In July 2012, HM Treasury announced proposed changes to the Money Laundering Regulations 2007 (SI 2007/2157) and published the government’s response to its June 2011 consultation on the Regulations.
The government stated that its proposed changes were aimed at reducing the regulatory burden imposed by the Regulations, strengthening the overall anti-money laundering (AML) regime and making the UK’s AML regime more effective and proportionate.
Among the specific changes which will be introduced with effect from October 1, 2012 are the following:
- Extending the types of firms that can be relied on to conduct customer due diligence by removing the current distinction between bodies listed in Parts 1 and 2 of the Regulations for customer due diligence reliance purposes.
- Permitting debt purchasers to rely on customer due diligence carried out by consumer credit financial institutions.
- Strengthening and clarifying the powers of the the Office of Fair Trading and HM Revenue and Customs.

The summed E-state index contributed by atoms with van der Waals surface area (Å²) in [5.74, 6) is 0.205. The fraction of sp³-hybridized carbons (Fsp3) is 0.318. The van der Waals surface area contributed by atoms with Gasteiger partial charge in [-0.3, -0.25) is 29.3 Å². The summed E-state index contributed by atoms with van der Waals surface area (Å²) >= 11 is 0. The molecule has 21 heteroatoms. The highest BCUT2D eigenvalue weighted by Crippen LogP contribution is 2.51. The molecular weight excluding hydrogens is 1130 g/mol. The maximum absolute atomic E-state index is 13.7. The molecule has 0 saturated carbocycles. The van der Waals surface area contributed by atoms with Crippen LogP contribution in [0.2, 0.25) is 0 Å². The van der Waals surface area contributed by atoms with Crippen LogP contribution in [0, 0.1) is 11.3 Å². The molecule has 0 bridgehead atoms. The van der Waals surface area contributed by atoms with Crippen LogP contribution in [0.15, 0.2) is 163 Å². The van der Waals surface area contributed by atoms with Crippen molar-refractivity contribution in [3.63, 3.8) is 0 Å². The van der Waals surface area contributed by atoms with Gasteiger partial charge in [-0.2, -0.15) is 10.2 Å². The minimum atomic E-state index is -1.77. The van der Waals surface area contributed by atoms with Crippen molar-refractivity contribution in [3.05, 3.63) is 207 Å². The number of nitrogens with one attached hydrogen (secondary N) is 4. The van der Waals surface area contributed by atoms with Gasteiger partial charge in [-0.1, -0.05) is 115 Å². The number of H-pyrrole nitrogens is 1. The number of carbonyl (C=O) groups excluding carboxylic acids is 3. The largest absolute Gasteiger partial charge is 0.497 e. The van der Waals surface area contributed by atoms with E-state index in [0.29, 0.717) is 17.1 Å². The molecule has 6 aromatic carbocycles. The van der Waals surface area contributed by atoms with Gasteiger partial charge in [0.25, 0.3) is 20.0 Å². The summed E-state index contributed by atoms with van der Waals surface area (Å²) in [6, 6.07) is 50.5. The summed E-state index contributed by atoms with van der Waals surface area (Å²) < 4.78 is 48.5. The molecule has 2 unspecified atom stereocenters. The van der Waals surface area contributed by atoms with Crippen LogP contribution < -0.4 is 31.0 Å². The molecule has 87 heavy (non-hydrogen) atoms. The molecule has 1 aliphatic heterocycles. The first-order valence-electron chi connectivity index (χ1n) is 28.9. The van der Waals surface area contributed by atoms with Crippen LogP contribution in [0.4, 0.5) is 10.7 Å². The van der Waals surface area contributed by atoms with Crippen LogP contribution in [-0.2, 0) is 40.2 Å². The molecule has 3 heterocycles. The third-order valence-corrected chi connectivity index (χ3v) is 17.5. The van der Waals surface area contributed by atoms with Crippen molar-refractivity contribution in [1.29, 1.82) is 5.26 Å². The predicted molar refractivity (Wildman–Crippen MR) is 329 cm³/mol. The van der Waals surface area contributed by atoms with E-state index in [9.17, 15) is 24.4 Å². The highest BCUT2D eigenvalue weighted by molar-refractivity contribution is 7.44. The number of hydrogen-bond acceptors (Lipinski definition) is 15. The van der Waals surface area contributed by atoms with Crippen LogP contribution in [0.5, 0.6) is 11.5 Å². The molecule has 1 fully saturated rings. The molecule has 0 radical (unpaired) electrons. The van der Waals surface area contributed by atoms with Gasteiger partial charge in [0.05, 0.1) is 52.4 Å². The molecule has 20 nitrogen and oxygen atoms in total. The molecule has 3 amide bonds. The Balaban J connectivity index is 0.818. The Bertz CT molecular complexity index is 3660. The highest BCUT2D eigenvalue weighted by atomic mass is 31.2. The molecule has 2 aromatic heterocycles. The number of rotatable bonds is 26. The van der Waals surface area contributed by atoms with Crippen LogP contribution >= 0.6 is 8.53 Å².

- Introducing an information-sharing “gateway” for supervisors (including the Financial Services Authority and the Office of Fair Trading ).
- Formally appointing the Financial Servises Authority as the recognised AML supervisor for recognised investment exchanges.
Following the consultation process, the government has decided not to introduce a de minimis exclusion for small businesses and has also decided not to decriminalize certain AML breaches by making them subject only to a civil penalty regime.
Certain further changes are subject to proposed revisions to the European Union Third Money Laundering Directive (2005/60/EC) (MLD3). The government will provide an update on the revisions to MLD3, together with resulting proposed changes to the Regulations “in due course”
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